Date Released: 01 May 2014
An agreement which secures collective bargaining rights for 2000 workers in the Community Sector has been agreed between the Irish Local Development Network (ILDN), the representative body of Local Development Companies (LDCs), and trade unions.
The agreement commits all parties to collective bargaining in relation to key issues such as future employment, job security and a fair process for redundancies should they arise. The agreement will apply across all LDCs, and involves over 2000 members of SIPTU and IMPACT trade unions who delivery local, community and rural development programmes in every county in the State.
The agreement was finalised on Thursday, 24th April, following engagement with the Labour Relations Commission.
The ILDN, SIPTU and IMPACT have also jointly called on the Department of the Environment and Local Government to meet with all stakeholders in order to address matters of major concern including Government plans to privatise the Local Community and Development Programme and the “alignment” of community organisations with local authorities.
Last week the ILDN decided to withdraw from the Alignment Working Group established by the Government to oversee the “alignment” process.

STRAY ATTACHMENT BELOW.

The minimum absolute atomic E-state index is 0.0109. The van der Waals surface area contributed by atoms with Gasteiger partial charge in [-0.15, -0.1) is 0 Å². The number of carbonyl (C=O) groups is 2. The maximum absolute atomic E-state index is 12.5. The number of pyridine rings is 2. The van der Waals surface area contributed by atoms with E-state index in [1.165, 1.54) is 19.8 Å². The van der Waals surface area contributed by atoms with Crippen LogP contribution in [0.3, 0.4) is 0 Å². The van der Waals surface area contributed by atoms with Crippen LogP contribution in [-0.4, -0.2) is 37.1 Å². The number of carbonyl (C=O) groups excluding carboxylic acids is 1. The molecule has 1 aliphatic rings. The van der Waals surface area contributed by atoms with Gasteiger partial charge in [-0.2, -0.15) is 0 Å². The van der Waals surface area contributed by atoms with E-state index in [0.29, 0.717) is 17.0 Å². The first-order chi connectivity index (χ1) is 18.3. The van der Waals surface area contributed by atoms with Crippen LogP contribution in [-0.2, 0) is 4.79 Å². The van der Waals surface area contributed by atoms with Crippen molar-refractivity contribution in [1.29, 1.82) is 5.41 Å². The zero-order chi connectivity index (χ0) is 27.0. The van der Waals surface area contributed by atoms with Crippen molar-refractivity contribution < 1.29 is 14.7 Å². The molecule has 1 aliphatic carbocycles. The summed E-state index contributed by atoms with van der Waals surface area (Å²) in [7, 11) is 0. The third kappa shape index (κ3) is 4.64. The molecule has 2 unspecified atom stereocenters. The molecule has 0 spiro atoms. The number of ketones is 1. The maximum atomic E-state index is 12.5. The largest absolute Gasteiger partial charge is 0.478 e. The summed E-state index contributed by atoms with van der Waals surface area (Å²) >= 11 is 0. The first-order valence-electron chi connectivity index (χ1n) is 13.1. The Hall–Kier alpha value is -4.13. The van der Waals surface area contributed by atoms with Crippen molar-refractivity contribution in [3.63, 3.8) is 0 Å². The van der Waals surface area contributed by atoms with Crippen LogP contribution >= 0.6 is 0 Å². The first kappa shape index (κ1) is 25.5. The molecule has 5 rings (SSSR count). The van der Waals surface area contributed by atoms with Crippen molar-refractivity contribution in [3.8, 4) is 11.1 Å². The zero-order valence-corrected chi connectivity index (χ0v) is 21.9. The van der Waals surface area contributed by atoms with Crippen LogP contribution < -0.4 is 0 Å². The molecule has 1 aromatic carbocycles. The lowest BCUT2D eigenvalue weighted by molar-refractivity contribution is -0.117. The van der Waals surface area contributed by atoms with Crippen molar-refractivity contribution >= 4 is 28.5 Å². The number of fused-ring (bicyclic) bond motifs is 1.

SIPTU Community Sector Organiser, Darragh O’Connor, said: “There is now full agreement between employers and unions on the need for urgent engagement by the Department of Environment regarding future funding, job security and terms and conditions. The policies of privatisation and alignment will have a serious impact on the Community Sector in terms of both jobs and services.”
Welcoming the collective bargaining agreement, SIPTU activist, Donie O’Leary, from the Cork City Partnership, added: “The ILDN decision to withdraw from the Alignment Working Group means that the plans of Minister for the Environment, Phil Hogan, for the community sector are now in complete disarray. The minister is isolated in his position of refusing to engage with all stakeholders. The only way forward is for his Department to sit down and talk to employers and unions.”